Google Reinvents Its Robotics Division Through Machine Learning
After Google sold Boston Dynamics and shut shop on numerous other robotics start-ups it had purchased, the world and the Information Technology industry were convinced that Google had given up on their robotics business.
Nope, not yet! In a recent blog published by the company, Google has explained how they are storyboarding their current plan on robotics. When the company had teamed up with Boston Robotics, Google was aiming to build robots larger than life. Google was building humanoids — basically, robots that replicate human behavior and appearances in nearly all aspects. Perhaps, they were too ambitious about the project because the concept was great on paper, but to bring it to life became an impossible task for the company.
Now, Google’s freshly launched Robotics Unit is called ‘Robotics at Google.’ With this, Google plans to develop robotics that is useful to solve real-world challenges. Google says that the focus here is software as well as Machine Learning to build the robots.
The project is taken up in conjunction with researchers from prestigious institutions such as Princeton, Columbia, and MIT. Google is calling the prototype robot as the ‘TossingBot,’ which would toss objects in the right containers on its own. During the maiden test, TossingBots had no idea what is needed to be done. After 14 grueling hours of trial and error and monitoring via overhead cameras, TossingBots (that are mechanical arms) was able to throw the right object in the correct container 85% of times.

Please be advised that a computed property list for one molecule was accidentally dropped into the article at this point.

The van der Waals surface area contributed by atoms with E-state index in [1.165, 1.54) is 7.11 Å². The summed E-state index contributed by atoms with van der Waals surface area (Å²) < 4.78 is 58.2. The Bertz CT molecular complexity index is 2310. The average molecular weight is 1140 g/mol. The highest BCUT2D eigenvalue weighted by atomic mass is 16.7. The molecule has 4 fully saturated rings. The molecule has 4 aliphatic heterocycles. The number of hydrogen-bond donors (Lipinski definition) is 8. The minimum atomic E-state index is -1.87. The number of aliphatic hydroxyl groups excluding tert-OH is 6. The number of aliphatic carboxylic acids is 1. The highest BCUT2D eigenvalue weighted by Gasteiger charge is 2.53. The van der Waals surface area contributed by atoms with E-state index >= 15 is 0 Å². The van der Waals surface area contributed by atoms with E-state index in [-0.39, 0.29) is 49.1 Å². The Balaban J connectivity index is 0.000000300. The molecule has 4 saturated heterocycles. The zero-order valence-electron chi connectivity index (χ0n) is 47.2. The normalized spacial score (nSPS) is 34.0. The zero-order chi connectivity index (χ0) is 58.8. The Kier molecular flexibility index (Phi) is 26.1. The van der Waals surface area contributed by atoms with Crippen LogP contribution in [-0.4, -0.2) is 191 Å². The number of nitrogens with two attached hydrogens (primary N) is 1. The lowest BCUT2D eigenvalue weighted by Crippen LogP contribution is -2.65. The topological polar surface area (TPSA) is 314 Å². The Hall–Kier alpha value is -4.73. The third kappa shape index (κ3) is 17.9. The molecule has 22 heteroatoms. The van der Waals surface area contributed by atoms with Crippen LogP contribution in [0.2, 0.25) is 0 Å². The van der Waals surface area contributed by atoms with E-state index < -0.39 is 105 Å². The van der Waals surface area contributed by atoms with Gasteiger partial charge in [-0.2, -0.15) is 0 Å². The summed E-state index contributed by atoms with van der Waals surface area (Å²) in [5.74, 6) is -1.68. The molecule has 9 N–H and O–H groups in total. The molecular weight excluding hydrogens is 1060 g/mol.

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Google explains that programming these bots is not as easy as it looks. Any object held by the mechanical arm can end up in an incorrect container depending on how it has been held. Hence, project researchers insisted that Machine Learning is involved as a core technology for this project. Through, Machine Learning, robots would teach themselves through their own experience, along with learning about new scenarios on the job. If successful, such robots can come in very handy for businesses such as Amazon for workload distribution in their warehouses and distribution centers.
In the pipeline, Google confirms that it is building an R2-D2 sort of robot that uses Machine Learning to navigate through spaces. Another project involves the building of mechanical hands with fingers useful for pushing, pulling and spinning things.